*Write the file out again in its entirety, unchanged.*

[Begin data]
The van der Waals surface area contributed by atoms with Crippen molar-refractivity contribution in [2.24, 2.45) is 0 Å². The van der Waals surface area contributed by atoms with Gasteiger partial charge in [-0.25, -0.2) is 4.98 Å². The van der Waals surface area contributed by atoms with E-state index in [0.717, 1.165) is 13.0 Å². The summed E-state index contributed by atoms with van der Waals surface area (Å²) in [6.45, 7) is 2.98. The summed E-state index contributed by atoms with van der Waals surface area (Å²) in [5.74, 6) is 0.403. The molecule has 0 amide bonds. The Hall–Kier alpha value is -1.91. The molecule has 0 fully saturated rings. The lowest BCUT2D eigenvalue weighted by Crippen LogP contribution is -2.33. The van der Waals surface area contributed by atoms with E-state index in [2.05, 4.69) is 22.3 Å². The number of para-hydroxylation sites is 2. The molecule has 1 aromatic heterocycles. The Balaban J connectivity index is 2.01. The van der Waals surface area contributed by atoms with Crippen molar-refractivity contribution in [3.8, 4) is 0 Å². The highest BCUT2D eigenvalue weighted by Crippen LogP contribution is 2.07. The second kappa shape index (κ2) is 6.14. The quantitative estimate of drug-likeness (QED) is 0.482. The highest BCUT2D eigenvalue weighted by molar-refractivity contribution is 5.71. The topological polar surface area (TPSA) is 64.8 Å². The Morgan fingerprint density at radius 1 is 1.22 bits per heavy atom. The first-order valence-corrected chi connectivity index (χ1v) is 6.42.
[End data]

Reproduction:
The van der Waals surface area contributed by atoms with Crippen molar-refractivity contribution in [2.24, 2.45) is 0 Å². The van der Waals surface area contributed by atoms with Gasteiger partial charge in [-0.25, -0.2) is 4.98 Å². The van der Waals surface area contributed by atoms with E-state index in [0.717, 1.165) is 13.0 Å². The summed E-state index contributed by atoms with van der Waals surface area (Å²) in [6.45, 7) is 2.98. The summed E-state index contributed by atoms with van der Waals surface area (Å²) in [5.74, 6) is 0.403. The molecule has 0 amide bonds. The Hall–Kier alpha value is -1.91. The molecule has 0 fully saturated rings. The lowest BCUT2D eigenvalue weighted by Crippen LogP contribution is -2.33. The van der Waals surface area contributed by atoms with E-state index in [2.05, 4.69) is 22.3 Å². The number of para-hydroxylation sites is 2. The molecule has 1 aromatic heterocycles. The Balaban J connectivity index is 2.01. The van der Waals surface area contributed by atoms with Crippen molar-refractivity contribution in [3.8, 4) is 0 Å². The highest BCUT2D eigenvalue weighted by Crippen LogP contribution is 2.07. The second kappa shape index (κ2) is 6.14. The quantitative estimate of drug-likeness (QED) is 0.482. The highest BCUT2D eigenvalue weighted by molar-refractivity contribution is 5.71. The topological polar surface area (TPSA) is 64.8 Å². The Morgan fingerprint density at radius 1 is 1.22 bits per heavy atom. The first-order valence-corrected chi connectivity index (χ1v) is 6.42.